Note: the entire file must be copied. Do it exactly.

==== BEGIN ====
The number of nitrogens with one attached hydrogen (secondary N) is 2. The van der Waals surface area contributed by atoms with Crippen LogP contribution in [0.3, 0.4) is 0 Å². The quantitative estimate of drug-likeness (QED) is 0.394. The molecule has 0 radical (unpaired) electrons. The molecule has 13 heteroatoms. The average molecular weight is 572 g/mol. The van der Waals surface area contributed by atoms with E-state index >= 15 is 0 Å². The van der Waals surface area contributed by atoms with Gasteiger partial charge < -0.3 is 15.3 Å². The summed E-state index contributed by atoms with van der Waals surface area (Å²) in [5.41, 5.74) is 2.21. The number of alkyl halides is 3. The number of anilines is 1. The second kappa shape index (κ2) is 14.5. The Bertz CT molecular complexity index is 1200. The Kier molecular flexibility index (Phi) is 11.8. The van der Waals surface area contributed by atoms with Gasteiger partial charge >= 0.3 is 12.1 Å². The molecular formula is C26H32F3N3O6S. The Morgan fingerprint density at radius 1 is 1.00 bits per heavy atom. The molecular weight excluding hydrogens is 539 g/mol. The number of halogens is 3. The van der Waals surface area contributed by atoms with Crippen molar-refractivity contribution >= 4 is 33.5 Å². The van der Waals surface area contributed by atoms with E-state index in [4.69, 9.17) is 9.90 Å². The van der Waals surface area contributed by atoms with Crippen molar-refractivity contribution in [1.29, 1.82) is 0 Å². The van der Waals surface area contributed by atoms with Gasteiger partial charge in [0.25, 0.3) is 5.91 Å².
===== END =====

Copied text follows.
The number of nitrogens with one attached hydrogen (secondary N) is 2. The van der Waals surface area contributed by atoms with Crippen LogP contribution in [0.3, 0.4) is 0 Å². The quantitative estimate of drug-likeness (QED) is 0.394. The molecule has 0 radical (unpaired) electrons. The molecule has 13 heteroatoms. The average molecular weight is 572 g/mol. The van der Waals surface area contributed by atoms with E-state index >= 15 is 0 Å². The van der Waals surface area contributed by atoms with Gasteiger partial charge < -0.3 is 15.3 Å². The summed E-state index contributed by atoms with van der Waals surface area (Å²) in [5.41, 5.74) is 2.21. The number of alkyl halides is 3. The number of anilines is 1. The second kappa shape index (κ2) is 14.5. The Bertz CT molecular complexity index is 1200. The Kier molecular flexibility index (Phi) is 11.8. The van der Waals surface area contributed by atoms with Gasteiger partial charge >= 0.3 is 12.1 Å². The molecular formula is C26H32F3N3O6S. The Morgan fingerprint density at radius 1 is 1.00 bits per heavy atom. The molecular weight excluding hydrogens is 539 g/mol. The number of halogens is 3. The van der Waals surface area contributed by atoms with Crippen molar-refractivity contribution >= 4 is 33.5 Å². The van der Waals surface area contributed by atoms with E-state index in [4.69, 9.17) is 9.90 Å². The van der Waals surface area contributed by atoms with Crippen molar-refractivity contribution in [1.29, 1.82) is 0 Å². The van der Waals surface area contributed by atoms with Gasteiger partial charge in [0.25, 0.3) is 5.91 Å².